John looked at Peter and said “It is the Lord!”  Peter doesn’t hesitate, he loves Jesus, He loves Jesus with all his heart, he is so sorry for ever letting Him down, he so wants to see Him again, to talk to Him so that Jesus knows he is sorry.  Peter quickly puts on his clothes and jumps into the water.  Peter swims the hundred yards or so to the shore with the others coming behind him in the boat.  By the time the others arrive towing the bulging net of fish behind them, Peter is ashore with Jesus and a fire has been lit.  Jesus already has some fish cooking and some bread and He calls out to them to bring some of the fish that they have just caught.  Peter jumps aboard and helps pull the overflowing net ashore. John tells us that there were 153 large fish and is surprised that the net is not even torn.  Jesus calls them to come and have breakfast.  They all know that it is the Lord but they are afraid to ask.  Having breakfast on the beach with someone who has risen from the dead is not an everyday experience.  
Once they finish breakfast Jesus speaks to Peter and says:  
“Simon son of John, do you love me more than these?”  Peter has desperately wanted this moment, this chance to try and restore his relationship with Jesus, but he is understandably also a little afraid.  He replies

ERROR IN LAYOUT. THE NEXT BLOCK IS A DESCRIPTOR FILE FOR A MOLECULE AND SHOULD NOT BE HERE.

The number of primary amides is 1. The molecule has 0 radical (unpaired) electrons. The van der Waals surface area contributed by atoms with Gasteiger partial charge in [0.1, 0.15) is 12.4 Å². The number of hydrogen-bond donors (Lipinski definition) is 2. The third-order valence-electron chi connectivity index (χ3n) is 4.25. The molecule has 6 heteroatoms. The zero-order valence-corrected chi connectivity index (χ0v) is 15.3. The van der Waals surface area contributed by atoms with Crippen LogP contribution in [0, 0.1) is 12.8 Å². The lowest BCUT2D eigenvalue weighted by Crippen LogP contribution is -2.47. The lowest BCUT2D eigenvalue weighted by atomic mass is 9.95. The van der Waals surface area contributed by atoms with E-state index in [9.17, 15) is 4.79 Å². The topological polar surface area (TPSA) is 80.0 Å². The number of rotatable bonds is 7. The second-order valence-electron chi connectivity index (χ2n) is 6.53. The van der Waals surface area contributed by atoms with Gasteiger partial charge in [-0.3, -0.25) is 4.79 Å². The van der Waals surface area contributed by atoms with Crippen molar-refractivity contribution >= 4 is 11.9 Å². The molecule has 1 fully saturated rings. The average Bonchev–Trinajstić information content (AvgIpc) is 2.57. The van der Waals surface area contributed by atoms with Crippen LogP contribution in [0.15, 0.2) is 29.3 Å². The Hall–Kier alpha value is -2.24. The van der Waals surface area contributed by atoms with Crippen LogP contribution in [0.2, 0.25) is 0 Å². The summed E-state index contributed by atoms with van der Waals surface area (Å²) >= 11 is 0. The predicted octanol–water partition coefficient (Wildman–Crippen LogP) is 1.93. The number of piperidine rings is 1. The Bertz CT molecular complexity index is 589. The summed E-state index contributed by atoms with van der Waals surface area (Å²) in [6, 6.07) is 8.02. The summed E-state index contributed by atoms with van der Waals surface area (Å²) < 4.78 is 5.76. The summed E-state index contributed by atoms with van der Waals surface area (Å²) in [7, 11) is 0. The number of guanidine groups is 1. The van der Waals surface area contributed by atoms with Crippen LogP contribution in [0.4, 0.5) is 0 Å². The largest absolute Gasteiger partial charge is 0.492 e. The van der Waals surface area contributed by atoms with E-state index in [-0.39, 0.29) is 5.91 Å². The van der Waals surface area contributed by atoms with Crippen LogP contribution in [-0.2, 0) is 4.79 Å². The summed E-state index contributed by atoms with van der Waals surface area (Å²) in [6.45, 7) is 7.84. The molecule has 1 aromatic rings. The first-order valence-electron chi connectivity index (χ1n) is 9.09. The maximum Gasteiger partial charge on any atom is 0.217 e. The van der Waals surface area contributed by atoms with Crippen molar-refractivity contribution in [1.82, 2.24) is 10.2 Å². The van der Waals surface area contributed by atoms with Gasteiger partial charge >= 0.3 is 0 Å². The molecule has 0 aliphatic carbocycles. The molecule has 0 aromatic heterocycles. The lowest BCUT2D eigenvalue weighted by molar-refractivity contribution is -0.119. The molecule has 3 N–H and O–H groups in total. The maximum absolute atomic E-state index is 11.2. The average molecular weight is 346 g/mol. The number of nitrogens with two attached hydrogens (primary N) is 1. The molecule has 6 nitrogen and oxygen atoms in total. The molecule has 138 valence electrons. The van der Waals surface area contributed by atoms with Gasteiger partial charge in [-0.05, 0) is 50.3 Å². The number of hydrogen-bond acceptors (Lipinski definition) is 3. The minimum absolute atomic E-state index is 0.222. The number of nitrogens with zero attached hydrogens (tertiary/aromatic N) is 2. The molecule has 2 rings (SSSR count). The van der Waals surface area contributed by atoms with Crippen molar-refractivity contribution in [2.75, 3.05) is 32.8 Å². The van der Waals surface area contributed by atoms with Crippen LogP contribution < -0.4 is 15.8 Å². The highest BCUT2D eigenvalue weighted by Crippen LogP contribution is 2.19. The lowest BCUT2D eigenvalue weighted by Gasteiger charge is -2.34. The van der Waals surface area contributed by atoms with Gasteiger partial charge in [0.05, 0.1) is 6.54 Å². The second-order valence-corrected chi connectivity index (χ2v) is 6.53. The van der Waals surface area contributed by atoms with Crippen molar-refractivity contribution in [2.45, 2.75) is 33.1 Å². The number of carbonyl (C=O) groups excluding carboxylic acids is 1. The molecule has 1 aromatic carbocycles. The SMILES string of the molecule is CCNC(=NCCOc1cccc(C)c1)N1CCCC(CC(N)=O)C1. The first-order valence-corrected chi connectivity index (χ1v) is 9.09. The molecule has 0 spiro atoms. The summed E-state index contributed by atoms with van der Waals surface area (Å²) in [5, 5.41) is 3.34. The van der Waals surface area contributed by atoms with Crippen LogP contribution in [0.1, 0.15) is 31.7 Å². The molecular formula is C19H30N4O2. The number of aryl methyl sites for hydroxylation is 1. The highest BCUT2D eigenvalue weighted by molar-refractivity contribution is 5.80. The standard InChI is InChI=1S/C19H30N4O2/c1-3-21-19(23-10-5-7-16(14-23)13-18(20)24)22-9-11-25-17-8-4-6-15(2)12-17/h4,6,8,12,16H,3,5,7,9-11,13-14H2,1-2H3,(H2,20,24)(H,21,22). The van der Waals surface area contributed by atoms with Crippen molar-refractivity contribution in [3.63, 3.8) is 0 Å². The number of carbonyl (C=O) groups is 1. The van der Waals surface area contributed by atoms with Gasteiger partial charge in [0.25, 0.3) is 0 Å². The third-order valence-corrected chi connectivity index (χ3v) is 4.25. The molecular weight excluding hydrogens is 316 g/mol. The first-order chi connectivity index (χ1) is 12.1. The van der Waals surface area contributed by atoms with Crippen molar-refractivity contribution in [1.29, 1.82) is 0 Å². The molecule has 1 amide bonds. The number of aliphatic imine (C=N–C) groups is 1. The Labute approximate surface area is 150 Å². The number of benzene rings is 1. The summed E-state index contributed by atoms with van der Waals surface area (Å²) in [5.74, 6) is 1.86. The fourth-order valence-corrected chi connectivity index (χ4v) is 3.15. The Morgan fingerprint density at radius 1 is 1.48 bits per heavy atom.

“Yes Lord; you know that I love you.”  
Now the word ‘love’ in the Greek has subtle differences.  The word Jesus uses for love is agape which means a complete love that is even prepared to sacrifice oneself on behalf of the person you love, (for example Jesus’ love for us by sacrificing himself on a cross, or a parents love for their child).  Jesus asks Peter do you love me sacrificially, are you prepared to give up everything even your life to follow me?  
Peter replies “Yes Lord you know that I love you”.  Peter knows that he has made great claims before about following Jesus.  He had said to Him “Even if I have to die with you, I will never disown you.” (Mark 14:31).  Now he says it from the heart and as best as he can “Yes Lord you know that I love you”.  But Peter does not say that he loves Jesus with agape sacrificial love, the word that he uses is phileo.  This is still love, but it is more an affectionate brotherly love.  
Jesus says to Peter, “Feed my lambs”.  Peter is to look after Jesus’ followers and to take care of them when He has gone.  Then Jesus says to Peter more directly;  
“Simon, son of John, do you love me?”  
Again Jesus uses the word agape for love.  Does Peter love Jesus fully and sacrificially.  Perhaps he does but he is not yet ready to openly admit it, perhaps for fear of letting Jesus down again.  He replies:  
“Yes, Lord; you know that I love you.”  
Again Peter uses the affectionate Phileo word for love.  Again Jesus says to him “Tend my sheep”.  
Three times Peter denied Jesus, now to help restore their relationship Jesus asks Peter for the third time:  
“Simon, son of John, do you love me?”  Jesus no longer uses the agape word for love, He uses Phileo.  In effect He is saying:  “Peter, Peter are you even my friend?”  Perhaps Peter is not quite ready to trust himself again after letting his Master and friend down so heavily before.  Peter is hurt and upset and perhaps doesn’t yet understand why Jesus is talking to him like this.  Peter can still only reply using the Phileo, brotherly love word as he replies for the third time saying: